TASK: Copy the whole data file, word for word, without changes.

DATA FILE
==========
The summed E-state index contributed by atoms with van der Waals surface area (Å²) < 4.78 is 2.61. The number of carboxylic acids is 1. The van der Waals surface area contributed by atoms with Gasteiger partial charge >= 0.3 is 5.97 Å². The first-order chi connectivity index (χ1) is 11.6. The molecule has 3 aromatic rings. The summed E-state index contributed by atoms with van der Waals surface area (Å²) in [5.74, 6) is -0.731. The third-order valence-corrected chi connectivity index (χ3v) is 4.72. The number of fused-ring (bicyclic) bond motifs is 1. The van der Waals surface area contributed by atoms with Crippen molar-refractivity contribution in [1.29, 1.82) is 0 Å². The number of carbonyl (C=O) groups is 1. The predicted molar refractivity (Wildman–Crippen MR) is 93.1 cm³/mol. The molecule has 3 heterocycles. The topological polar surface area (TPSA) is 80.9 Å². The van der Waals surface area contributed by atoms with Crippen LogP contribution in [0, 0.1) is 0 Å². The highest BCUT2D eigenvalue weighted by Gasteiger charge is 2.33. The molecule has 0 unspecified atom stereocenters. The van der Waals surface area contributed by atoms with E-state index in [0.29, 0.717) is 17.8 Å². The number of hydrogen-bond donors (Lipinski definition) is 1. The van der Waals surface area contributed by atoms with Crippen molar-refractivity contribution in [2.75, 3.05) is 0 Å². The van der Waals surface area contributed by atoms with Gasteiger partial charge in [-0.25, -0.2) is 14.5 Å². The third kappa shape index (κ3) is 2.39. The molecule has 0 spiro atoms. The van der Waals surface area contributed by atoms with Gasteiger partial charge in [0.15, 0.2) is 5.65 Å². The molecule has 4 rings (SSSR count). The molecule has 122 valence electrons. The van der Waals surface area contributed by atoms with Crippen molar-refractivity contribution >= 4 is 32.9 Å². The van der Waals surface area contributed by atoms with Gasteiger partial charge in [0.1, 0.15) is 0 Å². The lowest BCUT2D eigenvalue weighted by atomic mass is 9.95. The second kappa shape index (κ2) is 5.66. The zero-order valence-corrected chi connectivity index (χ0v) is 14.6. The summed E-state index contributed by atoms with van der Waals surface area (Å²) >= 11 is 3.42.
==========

The summed E-state index contributed by atoms with van der Waals surface area (Å²) < 4.78 is 2.61. The number of carboxylic acids is 1. The van der Waals surface area contributed by atoms with Gasteiger partial charge >= 0.3 is 5.97 Å². The first-order chi connectivity index (χ1) is 11.6. The molecule has 3 aromatic rings. The summed E-state index contributed by atoms with van der Waals surface area (Å²) in [5.74, 6) is -0.731. The third-order valence-corrected chi connectivity index (χ3v) is 4.72. The number of fused-ring (bicyclic) bond motifs is 1. The van der Waals surface area contributed by atoms with Crippen molar-refractivity contribution in [1.29, 1.82) is 0 Å². The number of carbonyl (C=O) groups is 1. The predicted molar refractivity (Wildman–Crippen MR) is 93.1 cm³/mol. The molecule has 3 heterocycles. The topological polar surface area (TPSA) is 80.9 Å². The van der Waals surface area contributed by atoms with Crippen LogP contribution in [0, 0.1) is 0 Å². The highest BCUT2D eigenvalue weighted by Gasteiger charge is 2.33. The molecule has 0 unspecified atom stereocenters. The van der Waals surface area contributed by atoms with E-state index in [0.29, 0.717) is 17.8 Å². The number of hydrogen-bond donors (Lipinski definition) is 1. The van der Waals surface area contributed by atoms with Crippen molar-refractivity contribution in [2.75, 3.05) is 0 Å². The van der Waals surface area contributed by atoms with Gasteiger partial charge in [-0.25, -0.2) is 14.5 Å². The third kappa shape index (κ3) is 2.39. The molecule has 0 spiro atoms. The van der Waals surface area contributed by atoms with Gasteiger partial charge in [0.15, 0.2) is 5.65 Å². The molecule has 4 rings (SSSR count). The molecule has 122 valence electrons. The van der Waals surface area contributed by atoms with Crippen molar-refractivity contribution >= 4 is 32.9 Å². The van der Waals surface area contributed by atoms with Gasteiger partial charge in [0.1, 0.15) is 0 Å². The lowest BCUT2D eigenvalue weighted by atomic mass is 9.95. The second kappa shape index (κ2) is 5.66. The zero-order valence-corrected chi connectivity index (χ0v) is 14.6. The summed E-state index contributed by atoms with van der Waals surface area (Å²) >= 11 is 3.42.